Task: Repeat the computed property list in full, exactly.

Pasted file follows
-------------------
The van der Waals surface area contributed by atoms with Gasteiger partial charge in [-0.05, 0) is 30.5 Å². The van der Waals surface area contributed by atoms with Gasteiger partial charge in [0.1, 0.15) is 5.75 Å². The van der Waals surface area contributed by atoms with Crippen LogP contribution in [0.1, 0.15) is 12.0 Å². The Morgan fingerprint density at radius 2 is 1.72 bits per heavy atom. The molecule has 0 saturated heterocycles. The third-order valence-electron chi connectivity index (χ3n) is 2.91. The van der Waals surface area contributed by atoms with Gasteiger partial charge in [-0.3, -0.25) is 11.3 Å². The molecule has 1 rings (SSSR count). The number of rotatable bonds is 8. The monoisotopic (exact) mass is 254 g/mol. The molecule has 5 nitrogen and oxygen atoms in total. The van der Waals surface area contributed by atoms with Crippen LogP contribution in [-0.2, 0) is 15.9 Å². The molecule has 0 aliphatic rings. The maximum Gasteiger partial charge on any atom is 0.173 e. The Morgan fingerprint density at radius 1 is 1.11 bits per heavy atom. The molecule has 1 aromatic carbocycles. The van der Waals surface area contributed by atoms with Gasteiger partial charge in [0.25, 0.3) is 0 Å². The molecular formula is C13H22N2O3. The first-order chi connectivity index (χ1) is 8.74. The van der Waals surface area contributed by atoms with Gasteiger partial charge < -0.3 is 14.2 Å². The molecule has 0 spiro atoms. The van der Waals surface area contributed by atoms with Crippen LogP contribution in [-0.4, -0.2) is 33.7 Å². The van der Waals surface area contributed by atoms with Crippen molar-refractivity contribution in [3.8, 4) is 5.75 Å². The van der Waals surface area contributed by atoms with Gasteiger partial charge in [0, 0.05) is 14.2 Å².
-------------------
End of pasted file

The van der Waals surface area contributed by atoms with Gasteiger partial charge in [-0.05, 0) is 30.5 Å². The van der Waals surface area contributed by atoms with Gasteiger partial charge in [0.1, 0.15) is 5.75 Å². The van der Waals surface area contributed by atoms with Crippen LogP contribution in [0.1, 0.15) is 12.0 Å². The Morgan fingerprint density at radius 2 is 1.72 bits per heavy atom. The molecule has 0 saturated heterocycles. The third-order valence-electron chi connectivity index (χ3n) is 2.91. The van der Waals surface area contributed by atoms with Gasteiger partial charge in [-0.3, -0.25) is 11.3 Å². The molecule has 1 rings (SSSR count). The number of rotatable bonds is 8. The monoisotopic (exact) mass is 254 g/mol. The molecule has 5 nitrogen and oxygen atoms in total. The van der Waals surface area contributed by atoms with Crippen LogP contribution in [-0.2, 0) is 15.9 Å². The molecule has 0 aliphatic rings. The maximum Gasteiger partial charge on any atom is 0.173 e. The Morgan fingerprint density at radius 1 is 1.11 bits per heavy atom. The molecule has 1 aromatic carbocycles. The van der Waals surface area contributed by atoms with Gasteiger partial charge in [0.25, 0.3) is 0 Å². The molecular formula is C13H22N2O3. The first-order chi connectivity index (χ1) is 8.74. The van der Waals surface area contributed by atoms with Gasteiger partial charge < -0.3 is 14.2 Å². The molecule has 0 spiro atoms. The van der Waals surface area contributed by atoms with Crippen LogP contribution in [-0.4, -0.2) is 33.7 Å². The van der Waals surface area contributed by atoms with Crippen molar-refractivity contribution in [3.8, 4) is 5.75 Å². The van der Waals surface area contributed by atoms with Gasteiger partial charge in [0, 0.05) is 14.2 Å².